Types of Non-Melanoma Skin Cancer

Basal Cell Carcinoma

Basal cell carcinoma (BCC) is the most common form of skin cancer. It affects over half a million Americans each year and represents about one-third of all newly diagnosed cancers in the United States. The growth of BCC begins in the basal cells, which are found in the bottom regions of the epidermis—the outermost layer of the skin. Sometimes it is mistaken for noncancerous skin conditions like eczema or psoriasis, since it may appear as a red, itchy, patch or sore. It also may take the form of a raised, pearly or waxy lesion. Small blood vessels may grow around the surface of the lesion and may bleed after minor injury.

Five recognized warning signs of BCC are a:

  • red patch or irritation that may crust, itch, or hurt;
  • pearly or translucent bump, or a bump that is tan, brown or black;
  • non-healing sore that bleeds, oozes or crusts;
  • pink growth with a slightly raised, rolled border and a central scab-like indentation (with/without the growth of tiny blood vessels; or a
  • shiny, taut, scar-like patch that may be waxy, white, or yellow in color and has indistinguishable borders.

BCC usually affects sun-exposed areas of the skin—the nose being the most familiar site. It can be locally destructive, and it is likely to recur in areas such as the center of the face (areas around the eyes, the eyelids, the skin above the lip, and the nose-cheek angle), forehead, scalp, and skin behind the ears, earlobe and ear canal. The fifth, scar-like form of BCC, which is also known as morphea-form BCC, is an especially aggressive form of BCC. Because the margins of this tumor may be indistinct, morphea-form BCC often is difficult to manage with traditional therapies.

Squamous Cell Carcinoma

Squamous cell carcinoma (SCC) develops in about 80,000 to 100,000 Americans each year. It may appear as a raised, rough, expanding lump or as a slowly expanding red spot. SCCs, like basal cell carcinomas, tend to occur on sun-exposed areas of the skin, such as the ears, lower lip, and tops of the hands.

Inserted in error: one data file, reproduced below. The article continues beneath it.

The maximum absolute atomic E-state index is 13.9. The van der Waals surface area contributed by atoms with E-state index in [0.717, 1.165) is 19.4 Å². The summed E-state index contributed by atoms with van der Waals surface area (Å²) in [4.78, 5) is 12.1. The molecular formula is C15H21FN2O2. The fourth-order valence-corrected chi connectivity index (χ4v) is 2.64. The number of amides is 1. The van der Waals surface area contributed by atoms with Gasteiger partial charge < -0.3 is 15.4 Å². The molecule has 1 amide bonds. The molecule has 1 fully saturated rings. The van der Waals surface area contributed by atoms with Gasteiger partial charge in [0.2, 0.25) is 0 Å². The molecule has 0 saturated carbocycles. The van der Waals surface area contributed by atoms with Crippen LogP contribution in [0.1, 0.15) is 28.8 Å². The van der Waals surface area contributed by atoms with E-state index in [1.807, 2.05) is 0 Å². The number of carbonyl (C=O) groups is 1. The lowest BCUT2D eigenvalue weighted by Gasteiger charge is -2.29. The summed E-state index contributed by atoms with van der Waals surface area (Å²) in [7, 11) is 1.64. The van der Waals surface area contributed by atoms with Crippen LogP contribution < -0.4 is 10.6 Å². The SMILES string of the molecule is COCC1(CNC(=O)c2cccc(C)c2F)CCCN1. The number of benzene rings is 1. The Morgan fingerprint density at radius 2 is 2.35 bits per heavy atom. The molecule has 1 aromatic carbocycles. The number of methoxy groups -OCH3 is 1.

When SCC is in its earliest form and is confined to the epidermis, it is known as squamous cell carcinoma in situ, or Bowen's disease. At this stage, the cancer cells have not yet grown beyond the top skin layer into the dermis, and the lesion often looks like a reddish patch. If Bowen's disease occurs on the skin near the reproductive organs or anus, it may be associated with the sexually transmitted disease known as human papillomavirus (HPV)—the virus that causes genital warts.

The skin condition known as actinic keratosis also is a potential forerunner of SCC. Actinic keratosis (also known as solar or senile keratosis) is caused by chronic sun exposure, and it produces red, scaly patches which, in about 5 percent of all cases, eventually may become squamous cell carcinomas.

Other skin abnormalities—such as burn scars, chronic inflammation, long-standing skin ulcers, arsenic exposure, or prior radiation therapy—may increase a person's risk of developing SCC. The prognosis (outcome) of SCC has been found to be worse if tumors occur in non-sun-exposed skin or if they repeatedly occur in sun-exposed skin. This is because such tumors are prone to metastasis (spread).

Publication Review By: the Editorial Staff at Healthcommunities.com

Published: 15 Aug 1999

Last Modified: 26 Feb 2015